Open source office suites are the more sustainable solution. If just one-third of the costs of proprietary office suites would be put toward further development for two or three years, there would be no discussions about shortcomings or other challenges, argued Dyroff.
“However, it is about open competition, not about replacing one thing with the other,” he said.
In the case of LibreOffice adoption, end-users are drawn to the software by a number of factors, including its rich feature set, according to Vignoli. A key factor is the software’s diverse ecosystem with a large number of individuals and companies capable of providing value-added services to enterprises.
A majority of OpenOffice users responding to a recent Apache Software Foundation survey selected OpenOffice over LibreOffice or KOffice for its features (46 percent), according to Weir. The survey revealed 22 percent chose it for its quality, while 22 percent preferred it for its compatibility/interoperability. Nine percent of the respondents said they selected it based on reputation/familiarity.
“Of course, if you asked Kingsoft or Zoho users, they would probably answer the same way,” Dyroff said.
Determining the most suitable open source alternative to Microsoft Office products is not an open-and-shut case. Free office suites and free-to-use online services are all different, cautioned Vignoli.
“We should make a distinction between free office suites such as LibreOffice, Apache OpenOffice and Calligra, and proprietary freeware such as Kingsoft Office,” he pointed out.
Free office suites are based on the free software ethos and principles. They offer Microsoft Office interoperability together with distinctive advantages, such as a standard document format. In contrast, Kingsoft Office appears to be a Microsoft Office low-cost clone without any specific pluses, Vignoli explained.
“Web-based office suites are complementary, more than alternatives to LibreOffice, because they offer features such as collaboration but miss advanced features — for instance, sophisticated document formatting and data analytics,” he said.
None of the organizations sponsoring open document standards or open source software alternatives have any strategies for attracting government agencies. Adoptions of both ODF and open source software are more successful in Europe and Asia.
Since early 2012, a large majority of migration projects to free office suites have been to LibreOffice.
The French Government, the Spanish Region of Valencia (Comunitat Valenciana), the Dutch Ministry of Defense, the Hospital System of Copenhagen, and many others have switched to LibreOffice, noted Vignoli.
The United States lags behind Europe, Latin America and Asia in terms of document standards implementation, he said, recalling that after the adoption of ODF by the State of Massachusetts in 2006, it seemed the entire market switched back to Microsoft Office proprietary or pseudo-standard formats.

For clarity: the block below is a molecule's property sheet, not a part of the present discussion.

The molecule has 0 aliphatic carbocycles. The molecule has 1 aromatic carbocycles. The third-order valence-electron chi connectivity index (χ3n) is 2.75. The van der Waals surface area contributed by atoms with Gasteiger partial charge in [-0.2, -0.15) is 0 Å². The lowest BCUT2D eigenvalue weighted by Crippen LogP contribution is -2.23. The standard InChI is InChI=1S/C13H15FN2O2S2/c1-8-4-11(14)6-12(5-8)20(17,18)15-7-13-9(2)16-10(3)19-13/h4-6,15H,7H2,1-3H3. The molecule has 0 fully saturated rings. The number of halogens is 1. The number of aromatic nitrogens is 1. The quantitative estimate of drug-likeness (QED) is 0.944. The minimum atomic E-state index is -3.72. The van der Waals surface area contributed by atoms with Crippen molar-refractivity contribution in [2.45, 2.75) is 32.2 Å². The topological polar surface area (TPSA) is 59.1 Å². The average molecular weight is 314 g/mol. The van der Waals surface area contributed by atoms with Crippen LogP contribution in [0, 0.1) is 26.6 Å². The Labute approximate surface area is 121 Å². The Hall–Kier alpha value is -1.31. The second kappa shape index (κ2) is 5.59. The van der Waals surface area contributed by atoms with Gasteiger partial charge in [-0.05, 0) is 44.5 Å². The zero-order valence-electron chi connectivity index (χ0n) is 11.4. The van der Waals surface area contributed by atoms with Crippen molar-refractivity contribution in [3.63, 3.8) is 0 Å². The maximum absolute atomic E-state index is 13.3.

“It is a rather unfortunate situation, especially after the decision of the UK government to adopt ODF as the official document standard after a thorough analysis which has clearly demonstrated that OOXML is not a real standard,” Vignoli pointed out.
TDF hopes that the U.S. government follows the example of the UK government — but it knows that the commercial interests behind the OOXML document format are huge.
“It will be extremely difficult for the U.S. government to ignore them,” Vignoli said.
Low or No Priority
Expectations are generally low that acceptance of open document standards in the U.S. will improve. No interest or support for open document standards has been voiced by U.S. officials, noted Dyroff. Still, the OSBA is happy with some movements in the U.S., like the recent decision to open source government-funded software programming.
The ODF format and open source office suites clearly have not played a prominent role in the U.S.
“We can’t judge why this is the case, but it seems that the U.S. agencies are more focused on moving to cloud services — which is generally fine, if they do not establish yet another set of vendor lock-in and long-term negative effects,” said Dyroff.
Commercial interests often pollute ODF adoption. So does a cultural gap at the user level, Vignoli pointed out.
“Most users are completely unaware of the existence of document standards,” he said, and “most North American LibreOffice users do not even consider the ODF format, which is a standard.”
Instead, they use either the legacy proprietary formats — DOC, XLS and PPT — or the new pseudo-standard DOCX, XLSX and PPTX, even with LibreOffice. That unfortunate situation perpetuates vendor lock-in even when using a free office suite, Vignoli explained.
No Real Standard
The lack of interest in ODF use within U.S. circles is due to a lack of leadership, according to Weir. For example, many other countries, in Europe and Asia especially, have a government agency that has oversight responsibility for national standardization efforts.
“The United States is different,” he said. “We gave up on the government-centered standards approach during the Coolidge administration, so what we have today is a system of voluntary consensus standards created by industry in a sectoral approach.”
The net result is that mandating adoption of standards in the U.S. is harder than it is elsewhere. This lack of government oversight may not be a bad thing, Weir said, but it sets the U.S. apart from some other countries.